Vettel: F1 missing its chance as a pioneering technology

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Sebastian Vettel believes Formula 1 is no longer the road relevant pioneering technology it used to be, insisting the sport really needs to focus on a green future.

Formula 1's adoption of the hybrid power unit in 2014 was justified by a need to become environmentally relevant.

While Grand Prix racing's power units are sophisticated marvels of technology that have pushed the boundaries of thermal efficiency to extraordinary extremes, Vettel believes that today's engines are of no real use to those driving every day on the road.

"We drive the most efficient internal combustion engine in the world, but it brings nothing to the world because, the way we drive it, it will never find its way into series production," argued Vettel in an interview with Germany's Frankfurter Allgemeine.

"The only thing that will transfer is the message and the brand message, because the hybrid powertrain is considered much more positive for the environmental balance than the normal combustion engine.

"The disappointing thing is that we aren't seizing our donโ€™t take our chance. Formula 1 could once again be a pioneer in technology. I think it is precisely its pioneering role that can ensure our survival."

Valtteri Bottas (FIN) Mercedes AMG F1 W11 leads at the start of the race.

Vettel says F1's past role of advancing road-car technologies is all the more reason why he laments the sport's current lack of relevancy.

"We donโ€™t have traction control, anti-lock brakes, stability systems, all those are in every new-generation road car today," he said. "Things that were developed on the race track and found their way into series production.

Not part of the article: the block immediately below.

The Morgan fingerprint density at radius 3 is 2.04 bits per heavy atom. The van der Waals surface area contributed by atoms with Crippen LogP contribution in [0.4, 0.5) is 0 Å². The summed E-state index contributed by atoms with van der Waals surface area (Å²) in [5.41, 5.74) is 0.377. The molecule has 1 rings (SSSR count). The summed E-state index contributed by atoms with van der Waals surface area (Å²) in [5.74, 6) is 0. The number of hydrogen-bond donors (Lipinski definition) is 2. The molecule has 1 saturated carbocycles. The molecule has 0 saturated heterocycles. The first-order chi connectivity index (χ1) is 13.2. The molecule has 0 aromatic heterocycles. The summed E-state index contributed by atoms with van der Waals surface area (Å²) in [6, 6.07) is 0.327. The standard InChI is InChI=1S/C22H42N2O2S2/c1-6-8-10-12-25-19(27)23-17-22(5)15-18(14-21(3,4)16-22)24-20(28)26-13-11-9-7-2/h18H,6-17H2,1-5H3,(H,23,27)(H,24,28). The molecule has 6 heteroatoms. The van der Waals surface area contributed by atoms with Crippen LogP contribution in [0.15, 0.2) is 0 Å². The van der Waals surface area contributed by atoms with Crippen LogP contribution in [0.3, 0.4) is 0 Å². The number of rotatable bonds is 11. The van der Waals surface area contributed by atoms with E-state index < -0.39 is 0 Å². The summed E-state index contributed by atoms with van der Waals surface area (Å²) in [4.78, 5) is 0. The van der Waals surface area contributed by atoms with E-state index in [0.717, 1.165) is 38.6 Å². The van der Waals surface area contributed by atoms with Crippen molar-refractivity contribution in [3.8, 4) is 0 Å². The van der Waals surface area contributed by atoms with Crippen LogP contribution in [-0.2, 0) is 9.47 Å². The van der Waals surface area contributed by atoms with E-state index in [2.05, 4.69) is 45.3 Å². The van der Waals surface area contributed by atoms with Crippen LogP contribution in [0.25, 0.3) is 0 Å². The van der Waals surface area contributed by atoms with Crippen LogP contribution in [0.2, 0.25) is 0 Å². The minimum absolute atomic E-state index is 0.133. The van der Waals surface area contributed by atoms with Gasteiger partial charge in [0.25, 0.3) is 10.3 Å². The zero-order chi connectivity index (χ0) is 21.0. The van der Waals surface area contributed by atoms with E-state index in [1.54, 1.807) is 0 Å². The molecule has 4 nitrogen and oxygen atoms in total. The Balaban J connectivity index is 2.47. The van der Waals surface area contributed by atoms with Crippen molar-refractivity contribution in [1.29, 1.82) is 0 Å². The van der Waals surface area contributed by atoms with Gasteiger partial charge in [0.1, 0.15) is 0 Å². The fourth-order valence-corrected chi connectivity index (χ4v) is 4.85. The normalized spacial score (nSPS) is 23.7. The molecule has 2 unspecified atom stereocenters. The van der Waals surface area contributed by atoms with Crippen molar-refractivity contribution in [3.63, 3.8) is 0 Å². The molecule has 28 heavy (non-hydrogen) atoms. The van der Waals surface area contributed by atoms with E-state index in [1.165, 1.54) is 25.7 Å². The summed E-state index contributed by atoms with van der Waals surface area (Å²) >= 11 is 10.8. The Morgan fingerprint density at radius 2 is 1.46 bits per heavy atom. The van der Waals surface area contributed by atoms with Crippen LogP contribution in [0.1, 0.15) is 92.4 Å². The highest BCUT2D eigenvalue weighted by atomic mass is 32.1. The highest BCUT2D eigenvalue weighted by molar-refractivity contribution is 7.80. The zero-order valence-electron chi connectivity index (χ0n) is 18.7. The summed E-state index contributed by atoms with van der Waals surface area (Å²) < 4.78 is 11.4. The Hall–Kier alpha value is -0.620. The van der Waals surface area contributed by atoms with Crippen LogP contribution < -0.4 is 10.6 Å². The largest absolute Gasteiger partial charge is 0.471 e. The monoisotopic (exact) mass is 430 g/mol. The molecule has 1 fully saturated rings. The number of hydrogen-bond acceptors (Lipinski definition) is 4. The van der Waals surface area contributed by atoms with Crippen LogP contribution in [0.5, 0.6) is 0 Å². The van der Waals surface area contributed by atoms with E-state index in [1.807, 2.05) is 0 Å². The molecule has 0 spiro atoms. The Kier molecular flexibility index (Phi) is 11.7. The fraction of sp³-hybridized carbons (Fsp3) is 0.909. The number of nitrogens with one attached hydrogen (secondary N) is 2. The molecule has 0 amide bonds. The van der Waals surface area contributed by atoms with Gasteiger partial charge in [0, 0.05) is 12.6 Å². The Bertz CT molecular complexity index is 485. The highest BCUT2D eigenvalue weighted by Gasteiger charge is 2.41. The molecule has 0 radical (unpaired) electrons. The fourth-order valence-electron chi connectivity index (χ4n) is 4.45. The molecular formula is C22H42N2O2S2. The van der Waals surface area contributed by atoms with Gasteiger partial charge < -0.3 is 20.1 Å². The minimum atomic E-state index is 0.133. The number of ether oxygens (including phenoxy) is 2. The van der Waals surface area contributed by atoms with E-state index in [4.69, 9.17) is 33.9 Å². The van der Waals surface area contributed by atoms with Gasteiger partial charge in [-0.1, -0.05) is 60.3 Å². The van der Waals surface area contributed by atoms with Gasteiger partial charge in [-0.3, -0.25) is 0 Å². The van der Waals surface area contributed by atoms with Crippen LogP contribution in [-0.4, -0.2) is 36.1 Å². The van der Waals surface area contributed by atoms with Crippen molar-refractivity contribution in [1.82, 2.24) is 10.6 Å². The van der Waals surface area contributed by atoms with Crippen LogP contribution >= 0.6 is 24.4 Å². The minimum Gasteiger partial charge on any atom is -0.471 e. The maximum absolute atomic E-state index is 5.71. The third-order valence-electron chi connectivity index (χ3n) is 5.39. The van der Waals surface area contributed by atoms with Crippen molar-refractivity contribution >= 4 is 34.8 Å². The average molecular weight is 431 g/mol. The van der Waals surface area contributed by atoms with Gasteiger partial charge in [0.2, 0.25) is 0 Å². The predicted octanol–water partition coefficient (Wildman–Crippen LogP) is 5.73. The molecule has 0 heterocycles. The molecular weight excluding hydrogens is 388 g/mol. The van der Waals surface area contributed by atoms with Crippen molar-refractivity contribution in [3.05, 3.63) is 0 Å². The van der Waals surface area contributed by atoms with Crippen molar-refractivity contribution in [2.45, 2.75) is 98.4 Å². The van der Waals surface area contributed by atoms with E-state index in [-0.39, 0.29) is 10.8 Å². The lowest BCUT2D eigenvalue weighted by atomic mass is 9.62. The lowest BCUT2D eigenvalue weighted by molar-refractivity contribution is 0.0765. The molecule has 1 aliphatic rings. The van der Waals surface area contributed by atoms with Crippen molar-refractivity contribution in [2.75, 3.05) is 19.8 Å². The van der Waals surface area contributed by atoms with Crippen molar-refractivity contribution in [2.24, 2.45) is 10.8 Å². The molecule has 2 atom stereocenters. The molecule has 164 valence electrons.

"There is no doubt that we have made great progress in the field of safety. But transferring todayโ€™s powertrain technology to series production is unrealistic because, on the one hand, the demands on the powertrain are very contradictory.

"On the racetrack, full throttle is constantly being used, energy must be quickly recuperated and quickly released again. A conventional powertrain requires exactly the opposite.

"The technology developed [in F1] is therefore unsuitable for series production. On the other hand, road cars would cost ten times the current price."

Vettel also took aim at Formula 1's plan to introduce a 10% sustainable biofuel in 2022, insisting the move is anything but innovative.

"Only from 2022 will a 10% share of second-generation biofuel become mandatory in Formula 1," he said.

"As of today, the proportion will only rise to 30 percent with new engine regulations. That would be from 2025/2026 at the earliest.

"I find that very, very disappointing. Because by 2025, there will surely be filling stations for everyone that will sell gasoline made from 100% renewable energies. Where is Formula 1โ€™s pioneering role in the field of technology?"

Finally, Vettel hopes incoming F1 CEO Stefano Domenicali will get the sport's politics in order and devise a comprehensive overall strategy focused on a green future.

"Itโ€™s true that we're first and foremost an entertainment company," said the four-time world champion. "But there are things that no longer fit our time.

"As a global sport, we have a corresponding platform to showcase exemplary trends worldwide, to transport a message. So we should start moving forward quickly.

"Individual strategies by racing teams โ€“ one wants to produce the best battery, the other the best hybrid โ€“ are of little use to us.

"Formula 1 needs an overall strategy. I think weโ€™ve ignored environmental technology as a development area for too long."

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